A righthanded flame-throwing product of Eastern Michigan University, Welch was the number one draft selection of the Dodgers in 1977. As a rookie the following season, Welch gained national notoriety when he dramatically struck out Reggie Jackson to end Game Two of the 1978 World Series. Unfortunately, the Dodgers lost the Series in six games. Welch's rookie season was split between starting and relieving, both of which he did well. The sudden stardom eventually led to Welch's alcoholism and his performance suffered in 1979. A Sports Illustrated article about his struggle can be read here.

With his personal problems addressed, Welch became an important figure in the Dodger rotation. Bob made key relief appearances in all three Dodger wins in the 1981 NLCS, including a save in the pennant clinching Game 5. He also appeared in the World Series as the Dodgers earned their revenge against the Yankees. He also authored a book about his alcohol struggles, Five O'Clock Comes Early: A Young Man's Battle With Alcoholism, that was released in 1982.

In his ten year Dodger career, Welch won 115 games and posted a 3.14 ERA. He helped the Dodgers reach the playoffs four separate times. He consistently found himself among the National League leaders in victories and earned run average and led the Senior Circuit with four shutouts in 1987. He also pitched two more one-hitters as a Dodger, one in 1983 and another in 1987. At the end of the 1987 season, he was one of the principals in a huge three team trade that sent him to the Oakland Athletics. He settled in nicely as the #2 starter in Oakland as the A's went to three straight World Series, winning a championship in 1989.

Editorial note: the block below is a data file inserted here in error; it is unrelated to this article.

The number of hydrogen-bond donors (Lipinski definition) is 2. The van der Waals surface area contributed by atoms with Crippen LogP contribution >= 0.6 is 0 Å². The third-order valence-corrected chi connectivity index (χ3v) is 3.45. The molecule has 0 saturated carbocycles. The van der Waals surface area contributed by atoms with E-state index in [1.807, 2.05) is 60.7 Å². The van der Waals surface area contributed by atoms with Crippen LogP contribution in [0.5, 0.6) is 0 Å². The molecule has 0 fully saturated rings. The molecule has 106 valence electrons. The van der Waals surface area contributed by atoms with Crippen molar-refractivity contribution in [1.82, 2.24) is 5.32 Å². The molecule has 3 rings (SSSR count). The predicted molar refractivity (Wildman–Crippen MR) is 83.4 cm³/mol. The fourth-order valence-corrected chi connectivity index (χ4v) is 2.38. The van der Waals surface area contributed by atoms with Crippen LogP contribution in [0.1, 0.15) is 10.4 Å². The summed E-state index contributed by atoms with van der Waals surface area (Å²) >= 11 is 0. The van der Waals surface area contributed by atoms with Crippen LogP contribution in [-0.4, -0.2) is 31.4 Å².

1990 would prove to be the best statistical season of Welch's career. En route to the American League Cy Young Award, he won 27 games, the most in the last 37 years. He was also named the AL starter in the All Star Game and appeared in the World Series for the fifth time. Welch slipped to 12-13 in 1991 and the toll of six straight seasons of 200+ innings began to show. He missed significant time with injuries, in 1992 and posted a 5.29 ERA in 28 starts in 1993. He made his final appearance on August 11, 1994, the day the players went on strike, ending his 17-year career. In 2001, he was a member of the Arizona Diamondbacks coaching staff when they won the World Series and pitching coach for the Netherlands in the World Classic.

Why I love this card